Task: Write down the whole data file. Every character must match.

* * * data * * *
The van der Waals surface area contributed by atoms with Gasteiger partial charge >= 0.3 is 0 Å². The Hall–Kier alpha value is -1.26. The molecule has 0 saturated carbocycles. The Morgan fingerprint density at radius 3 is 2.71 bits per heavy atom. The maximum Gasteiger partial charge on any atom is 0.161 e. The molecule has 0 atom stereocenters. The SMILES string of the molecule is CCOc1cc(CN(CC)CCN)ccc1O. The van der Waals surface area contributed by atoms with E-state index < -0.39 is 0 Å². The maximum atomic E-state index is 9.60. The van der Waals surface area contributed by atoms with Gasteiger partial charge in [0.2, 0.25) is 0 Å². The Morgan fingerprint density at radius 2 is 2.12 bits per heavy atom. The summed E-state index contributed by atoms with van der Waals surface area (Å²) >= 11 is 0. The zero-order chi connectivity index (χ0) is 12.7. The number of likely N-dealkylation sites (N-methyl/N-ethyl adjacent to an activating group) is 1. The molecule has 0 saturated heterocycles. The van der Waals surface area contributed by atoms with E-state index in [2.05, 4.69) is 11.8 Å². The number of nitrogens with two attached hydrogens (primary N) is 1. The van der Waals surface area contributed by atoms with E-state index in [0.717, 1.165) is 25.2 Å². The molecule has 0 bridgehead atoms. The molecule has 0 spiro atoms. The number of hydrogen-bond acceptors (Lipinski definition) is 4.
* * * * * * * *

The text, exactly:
The van der Waals surface area contributed by atoms with Gasteiger partial charge >= 0.3 is 0 Å². The Hall–Kier alpha value is -1.26. The molecule has 0 saturated carbocycles. The Morgan fingerprint density at radius 3 is 2.71 bits per heavy atom. The maximum Gasteiger partial charge on any atom is 0.161 e. The molecule has 0 atom stereocenters. The SMILES string of the molecule is CCOc1cc(CN(CC)CCN)ccc1O. The van der Waals surface area contributed by atoms with E-state index < -0.39 is 0 Å². The maximum atomic E-state index is 9.60. The van der Waals surface area contributed by atoms with Gasteiger partial charge in [0.2, 0.25) is 0 Å². The Morgan fingerprint density at radius 2 is 2.12 bits per heavy atom. The summed E-state index contributed by atoms with van der Waals surface area (Å²) >= 11 is 0. The zero-order chi connectivity index (χ0) is 12.7. The number of likely N-dealkylation sites (N-methyl/N-ethyl adjacent to an activating group) is 1. The molecule has 0 saturated heterocycles. The van der Waals surface area contributed by atoms with E-state index in [2.05, 4.69) is 11.8 Å². The number of nitrogens with two attached hydrogens (primary N) is 1. The van der Waals surface area contributed by atoms with E-state index in [0.717, 1.165) is 25.2 Å². The molecule has 0 bridgehead atoms. The molecule has 0 spiro atoms. The number of hydrogen-bond acceptors (Lipinski definition) is 4.